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Digital Digest: Learning from Digital Transformation Leaders

A must-read report from the Economist Intelligence Unit
Oct 27, 2015

At this year’s MIT Platform Strategy Summit, Apigee’s CEO Chet Kapoor and I spoke about how established companies are re-building their businesses around today’s digital technology. In keeping with this, a new report from the Economist Intelligence Unit (the research and analysis division of The Economist Group) entitled “Digital Evolution: Learning from the Leaders in Digital Transformation” (free registration required) caught my eye with its opening words: “Digital transformation is the reinvention of business practices to derive the most value from digital technologies.”

We agree. The EIU’s report, based on a survey of more than 400 executives at large healthcare, finance, and telecommunications companies, provides useful context on the state of transformation—in particular, the importance of unlocking data in order to deliver immediate, interconnected, and intelligent experiences.

Digital transformation: a challenge, and an opportunity

The EIU reports that “evolving customer needs and expectations” is the most widely cited reason for pursuing digital transformation. This makes sense as a response to the mobile revolution: in our own surveys of adult smartphone owners in the U.S. and U.K., more than 90% have favorable feelings toward smartphones and apps.

But those the report identifies as “ahead of the curve” on digital transformation are almost twice as likely as those lagging behind (34% versus 19%) to cite as a motivation “disrupt[ing] our core business before it is disrupted by others.”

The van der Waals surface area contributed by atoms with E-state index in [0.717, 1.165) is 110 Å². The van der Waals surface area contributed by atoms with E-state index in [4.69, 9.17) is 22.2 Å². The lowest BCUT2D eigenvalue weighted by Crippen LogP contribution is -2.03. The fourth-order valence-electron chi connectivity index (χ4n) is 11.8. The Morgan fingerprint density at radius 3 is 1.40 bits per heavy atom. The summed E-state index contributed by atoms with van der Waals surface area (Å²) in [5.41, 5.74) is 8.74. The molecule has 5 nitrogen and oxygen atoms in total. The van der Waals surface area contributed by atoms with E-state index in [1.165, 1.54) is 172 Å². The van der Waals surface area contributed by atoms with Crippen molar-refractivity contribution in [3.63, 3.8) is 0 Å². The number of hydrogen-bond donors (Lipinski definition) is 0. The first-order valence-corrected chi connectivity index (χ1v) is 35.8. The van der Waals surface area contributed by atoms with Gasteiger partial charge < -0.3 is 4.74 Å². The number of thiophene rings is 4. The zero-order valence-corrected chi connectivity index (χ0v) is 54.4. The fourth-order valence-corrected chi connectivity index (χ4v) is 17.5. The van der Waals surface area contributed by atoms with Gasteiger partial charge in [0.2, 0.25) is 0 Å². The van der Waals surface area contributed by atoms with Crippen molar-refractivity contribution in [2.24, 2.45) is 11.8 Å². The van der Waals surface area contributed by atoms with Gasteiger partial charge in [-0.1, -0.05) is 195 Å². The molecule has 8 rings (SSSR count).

The leaders, in other words, view the changing market context as an opportunity, not just a challenge.

The power of seamless experiences 

The biggest gap between those ahead of the curve and those behind the curve on goals for digital transformation aligns with what we see as a key to creating a disruptive competitive advantage. Nearly two-thirds (65%) of the former identify “enabling real-time transactions” as a key goal—almost 20 points more than the latter.

This is consistent with established companies aspiring to deliver the same kinds of experiences that are expected of digital natives. Despite the fact that adaptive apps such as Google Now were still a small part of the app ecosystem in 2014, our consumer survey found that 65% of smartphone owners in the U.S. and nearly half (49%) in the U.K. were more excited by apps that learned from their behavior than they were by standard apps.

This EIU analysis finds that those with the most confidence in their digital transformation are more likely to have integrated digital processes with their back-office infrastructure. These respondents were also more likely to have the ability to present a seamless experience across the customer journey.

We see the two working hand-in-hand, and agree with a comment made by an executive from Philips, a digitally innovative enterprise (and an Apigee customer): “We’ve been round for 124 years, and we want to be around for the next 124 … You won’t even be a business in 2025 if you don’t digitise.”

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